Patients and Methods
Quizartinib was administered orally at escalating doses of 12 to 450 mg/day to 76 patients (median age, 60 years; range, 23 to 86 years; with a median of three prior therapies [range, 0 to 12 therapies]), enrolled irrespective of FLT3-ITD mutation status in a phase I, first-in-human study in relapsed or refractory AML.
Responses occurred in 23 (30%) of 76 patients, including 10 (13%) complete remissions (CR) of any type (two CRs, three CRs with incomplete platelet recovery [CRp], five CRs with incomplete hematologic recovery [CRi]) and 13 (17%) with partial remissions (PRs). Of 17 FLT3-ITD–positive patients, nine responded (53%; one CR, one CRp, two CRis, five PRs); of 37 FLT3-ITD–negative patients, five responded (14%; two CRps, three PRs); of 22 with FLT3-ITD–indeterminate/not tested status, nine responded (41%; one CR, three CRis, five PRs). Median duration of response was 13.3 weeks; median survival was 14.0 weeks. The most common drug-related adverse events (> 10% incidence) were nausea (16%), prolonged QT interval (12%), vomiting (11%), and dysgeusia (11%); most were ≤ grade 2. The maximum-tolerated dose was 200 mg/day, and the dose-limiting toxicity was grade 3 QT prolongation. FLT3-ITD phosphorylation was completely inhibited in an in vitro plasma inhibitory assay.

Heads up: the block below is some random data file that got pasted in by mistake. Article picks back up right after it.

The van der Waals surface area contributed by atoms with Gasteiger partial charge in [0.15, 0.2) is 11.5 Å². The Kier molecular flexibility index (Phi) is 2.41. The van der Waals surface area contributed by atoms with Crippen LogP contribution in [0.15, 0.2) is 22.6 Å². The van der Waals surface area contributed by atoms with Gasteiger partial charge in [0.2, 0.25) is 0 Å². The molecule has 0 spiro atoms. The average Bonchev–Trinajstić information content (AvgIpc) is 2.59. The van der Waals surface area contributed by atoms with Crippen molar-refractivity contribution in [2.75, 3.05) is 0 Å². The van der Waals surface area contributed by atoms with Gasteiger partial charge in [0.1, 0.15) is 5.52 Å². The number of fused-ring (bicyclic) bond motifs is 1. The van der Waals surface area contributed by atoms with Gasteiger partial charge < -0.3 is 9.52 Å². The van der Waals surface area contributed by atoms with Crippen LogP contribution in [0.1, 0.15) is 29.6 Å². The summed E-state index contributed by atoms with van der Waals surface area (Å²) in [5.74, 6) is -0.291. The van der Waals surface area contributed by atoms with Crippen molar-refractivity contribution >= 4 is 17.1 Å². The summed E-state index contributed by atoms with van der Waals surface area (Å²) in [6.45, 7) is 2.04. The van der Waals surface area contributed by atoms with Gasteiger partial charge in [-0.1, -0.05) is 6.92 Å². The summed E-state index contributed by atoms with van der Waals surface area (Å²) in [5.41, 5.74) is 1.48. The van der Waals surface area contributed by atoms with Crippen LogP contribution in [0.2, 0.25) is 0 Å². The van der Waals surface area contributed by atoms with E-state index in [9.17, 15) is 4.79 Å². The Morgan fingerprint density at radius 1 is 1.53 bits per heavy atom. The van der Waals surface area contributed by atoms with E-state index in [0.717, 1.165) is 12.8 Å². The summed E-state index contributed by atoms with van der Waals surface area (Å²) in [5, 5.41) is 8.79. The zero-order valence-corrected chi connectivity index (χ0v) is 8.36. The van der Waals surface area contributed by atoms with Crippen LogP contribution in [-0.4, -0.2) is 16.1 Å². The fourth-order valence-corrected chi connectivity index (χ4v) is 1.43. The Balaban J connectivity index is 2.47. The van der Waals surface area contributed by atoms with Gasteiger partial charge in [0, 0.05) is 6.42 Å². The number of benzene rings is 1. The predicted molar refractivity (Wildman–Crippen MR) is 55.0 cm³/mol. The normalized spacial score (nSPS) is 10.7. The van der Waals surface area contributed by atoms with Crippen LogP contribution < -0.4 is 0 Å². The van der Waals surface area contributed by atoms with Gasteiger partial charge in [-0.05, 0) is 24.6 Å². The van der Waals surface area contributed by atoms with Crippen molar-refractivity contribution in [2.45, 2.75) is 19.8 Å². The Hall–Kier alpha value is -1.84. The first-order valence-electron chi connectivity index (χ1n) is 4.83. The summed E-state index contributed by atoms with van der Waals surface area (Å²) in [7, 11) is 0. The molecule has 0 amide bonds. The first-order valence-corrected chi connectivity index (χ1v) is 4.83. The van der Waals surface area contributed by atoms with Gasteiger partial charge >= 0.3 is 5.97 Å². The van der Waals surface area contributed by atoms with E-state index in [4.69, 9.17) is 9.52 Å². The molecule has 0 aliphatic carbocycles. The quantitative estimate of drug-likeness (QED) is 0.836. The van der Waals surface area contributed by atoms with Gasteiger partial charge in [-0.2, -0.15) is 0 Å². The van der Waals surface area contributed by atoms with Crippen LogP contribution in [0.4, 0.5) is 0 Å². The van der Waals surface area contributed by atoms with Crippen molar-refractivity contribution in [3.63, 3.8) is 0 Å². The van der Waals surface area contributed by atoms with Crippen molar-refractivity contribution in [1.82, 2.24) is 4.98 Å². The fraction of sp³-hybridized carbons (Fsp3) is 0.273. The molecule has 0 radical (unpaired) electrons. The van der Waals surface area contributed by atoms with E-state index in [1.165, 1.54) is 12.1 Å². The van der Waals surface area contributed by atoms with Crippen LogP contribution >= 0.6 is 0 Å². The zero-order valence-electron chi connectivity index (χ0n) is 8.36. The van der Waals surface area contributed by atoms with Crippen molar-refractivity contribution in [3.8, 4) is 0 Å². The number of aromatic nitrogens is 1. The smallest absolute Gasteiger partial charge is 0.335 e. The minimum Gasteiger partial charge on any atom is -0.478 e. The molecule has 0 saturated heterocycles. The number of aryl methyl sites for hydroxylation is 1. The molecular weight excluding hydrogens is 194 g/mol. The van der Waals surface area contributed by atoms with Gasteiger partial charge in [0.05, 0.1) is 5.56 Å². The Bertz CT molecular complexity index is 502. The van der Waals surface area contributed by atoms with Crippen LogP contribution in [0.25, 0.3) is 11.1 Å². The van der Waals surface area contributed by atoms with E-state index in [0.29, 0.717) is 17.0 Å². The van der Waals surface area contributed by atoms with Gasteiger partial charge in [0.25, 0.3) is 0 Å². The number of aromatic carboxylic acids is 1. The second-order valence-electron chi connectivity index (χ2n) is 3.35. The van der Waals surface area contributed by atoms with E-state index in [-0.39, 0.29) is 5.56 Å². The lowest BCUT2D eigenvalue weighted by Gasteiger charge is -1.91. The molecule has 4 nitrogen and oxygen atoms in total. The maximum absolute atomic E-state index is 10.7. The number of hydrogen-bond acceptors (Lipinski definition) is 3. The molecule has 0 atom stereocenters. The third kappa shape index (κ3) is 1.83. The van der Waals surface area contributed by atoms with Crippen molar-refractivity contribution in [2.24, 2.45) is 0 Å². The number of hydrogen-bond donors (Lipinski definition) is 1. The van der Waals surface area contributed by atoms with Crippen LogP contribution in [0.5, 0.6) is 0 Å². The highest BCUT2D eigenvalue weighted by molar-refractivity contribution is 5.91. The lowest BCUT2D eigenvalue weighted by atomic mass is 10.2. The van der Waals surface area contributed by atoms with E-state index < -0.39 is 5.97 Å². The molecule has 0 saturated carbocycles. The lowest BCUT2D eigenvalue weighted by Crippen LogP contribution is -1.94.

Quizartinib has clinical activity in patients with relapsed/refractory AML, particularly those with FLT3-ITD, and is associated with an acceptable toxicity profile.